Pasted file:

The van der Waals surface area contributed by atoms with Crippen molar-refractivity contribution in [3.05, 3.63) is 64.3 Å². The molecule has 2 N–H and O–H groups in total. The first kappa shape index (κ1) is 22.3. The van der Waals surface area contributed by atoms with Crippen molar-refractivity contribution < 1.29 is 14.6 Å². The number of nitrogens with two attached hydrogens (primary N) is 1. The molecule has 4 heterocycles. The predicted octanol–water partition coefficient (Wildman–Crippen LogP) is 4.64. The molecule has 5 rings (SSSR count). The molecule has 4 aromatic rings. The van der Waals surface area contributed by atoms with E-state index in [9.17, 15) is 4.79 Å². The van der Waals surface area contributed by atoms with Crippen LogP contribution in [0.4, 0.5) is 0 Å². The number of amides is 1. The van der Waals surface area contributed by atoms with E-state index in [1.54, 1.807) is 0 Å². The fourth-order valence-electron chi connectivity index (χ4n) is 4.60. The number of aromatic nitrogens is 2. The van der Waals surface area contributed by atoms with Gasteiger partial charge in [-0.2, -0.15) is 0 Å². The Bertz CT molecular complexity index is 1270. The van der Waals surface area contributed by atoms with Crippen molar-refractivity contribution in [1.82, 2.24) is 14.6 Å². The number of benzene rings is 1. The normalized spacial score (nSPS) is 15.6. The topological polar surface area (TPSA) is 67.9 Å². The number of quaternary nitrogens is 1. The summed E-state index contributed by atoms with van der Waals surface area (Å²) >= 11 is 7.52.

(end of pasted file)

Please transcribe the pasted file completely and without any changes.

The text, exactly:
The van der Waals surface area contributed by atoms with Crippen molar-refractivity contribution in [3.05, 3.63) is 64.3 Å². The molecule has 2 N–H and O–H groups in total. The first kappa shape index (κ1) is 22.3. The van der Waals surface area contributed by atoms with Crippen molar-refractivity contribution < 1.29 is 14.6 Å². The number of nitrogens with two attached hydrogens (primary N) is 1. The molecule has 4 heterocycles. The predicted octanol–water partition coefficient (Wildman–Crippen LogP) is 4.64. The molecule has 5 rings (SSSR count). The molecule has 4 aromatic rings. The van der Waals surface area contributed by atoms with E-state index in [9.17, 15) is 4.79 Å². The van der Waals surface area contributed by atoms with Crippen LogP contribution in [0.4, 0.5) is 0 Å². The number of amides is 1. The van der Waals surface area contributed by atoms with E-state index in [1.54, 1.807) is 0 Å². The fourth-order valence-electron chi connectivity index (χ4n) is 4.60. The number of aromatic nitrogens is 2. The van der Waals surface area contributed by atoms with Gasteiger partial charge in [-0.2, -0.15) is 0 Å². The Bertz CT molecular complexity index is 1270. The van der Waals surface area contributed by atoms with Crippen molar-refractivity contribution in [1.82, 2.24) is 14.6 Å². The number of benzene rings is 1. The normalized spacial score (nSPS) is 15.6. The topological polar surface area (TPSA) is 67.9 Å². The number of quaternary nitrogens is 1. The summed E-state index contributed by atoms with van der Waals surface area (Å²) >= 11 is 7.52.